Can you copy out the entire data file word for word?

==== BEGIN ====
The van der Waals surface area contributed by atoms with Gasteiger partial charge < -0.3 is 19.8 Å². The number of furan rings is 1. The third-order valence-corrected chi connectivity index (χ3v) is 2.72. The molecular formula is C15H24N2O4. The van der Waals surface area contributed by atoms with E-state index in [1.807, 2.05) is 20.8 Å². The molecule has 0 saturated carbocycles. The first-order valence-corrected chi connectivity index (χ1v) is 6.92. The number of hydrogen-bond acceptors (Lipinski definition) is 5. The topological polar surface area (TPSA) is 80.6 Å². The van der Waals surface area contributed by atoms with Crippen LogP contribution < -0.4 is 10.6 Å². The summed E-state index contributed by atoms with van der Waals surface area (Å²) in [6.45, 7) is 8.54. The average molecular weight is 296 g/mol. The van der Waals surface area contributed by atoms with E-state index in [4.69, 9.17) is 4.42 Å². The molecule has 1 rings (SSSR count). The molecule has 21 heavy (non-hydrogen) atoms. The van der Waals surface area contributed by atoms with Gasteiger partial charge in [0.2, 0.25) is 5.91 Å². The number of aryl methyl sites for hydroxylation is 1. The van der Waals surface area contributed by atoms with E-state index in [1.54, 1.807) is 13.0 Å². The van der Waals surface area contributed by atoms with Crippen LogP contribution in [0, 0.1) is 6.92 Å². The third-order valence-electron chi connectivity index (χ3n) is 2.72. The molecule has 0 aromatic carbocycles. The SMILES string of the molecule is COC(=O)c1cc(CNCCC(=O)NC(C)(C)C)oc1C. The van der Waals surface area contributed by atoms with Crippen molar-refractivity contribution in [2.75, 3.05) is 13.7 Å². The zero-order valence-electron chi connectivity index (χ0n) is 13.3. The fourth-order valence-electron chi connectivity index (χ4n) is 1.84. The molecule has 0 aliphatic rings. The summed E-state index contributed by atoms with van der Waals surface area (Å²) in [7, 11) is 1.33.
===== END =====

The van der Waals surface area contributed by atoms with Gasteiger partial charge < -0.3 is 19.8 Å². The number of furan rings is 1. The third-order valence-corrected chi connectivity index (χ3v) is 2.72. The molecular formula is C15H24N2O4. The van der Waals surface area contributed by atoms with E-state index in [1.807, 2.05) is 20.8 Å². The molecule has 0 saturated carbocycles. The first-order valence-corrected chi connectivity index (χ1v) is 6.92. The number of hydrogen-bond acceptors (Lipinski definition) is 5. The topological polar surface area (TPSA) is 80.6 Å². The van der Waals surface area contributed by atoms with Crippen LogP contribution < -0.4 is 10.6 Å². The summed E-state index contributed by atoms with van der Waals surface area (Å²) in [6.45, 7) is 8.54. The average molecular weight is 296 g/mol. The van der Waals surface area contributed by atoms with E-state index in [4.69, 9.17) is 4.42 Å². The molecule has 1 rings (SSSR count). The molecule has 21 heavy (non-hydrogen) atoms. The van der Waals surface area contributed by atoms with Gasteiger partial charge in [0.2, 0.25) is 5.91 Å². The number of aryl methyl sites for hydroxylation is 1. The van der Waals surface area contributed by atoms with E-state index in [1.54, 1.807) is 13.0 Å². The van der Waals surface area contributed by atoms with Crippen LogP contribution in [0, 0.1) is 6.92 Å². The third-order valence-electron chi connectivity index (χ3n) is 2.72. The molecule has 0 aromatic carbocycles. The SMILES string of the molecule is COC(=O)c1cc(CNCCC(=O)NC(C)(C)C)oc1C. The van der Waals surface area contributed by atoms with Crippen molar-refractivity contribution in [2.75, 3.05) is 13.7 Å². The zero-order valence-electron chi connectivity index (χ0n) is 13.3. The fourth-order valence-electron chi connectivity index (χ4n) is 1.84. The molecule has 0 aliphatic rings. The summed E-state index contributed by atoms with van der Waals surface area (Å²) in [7, 11) is 1.33.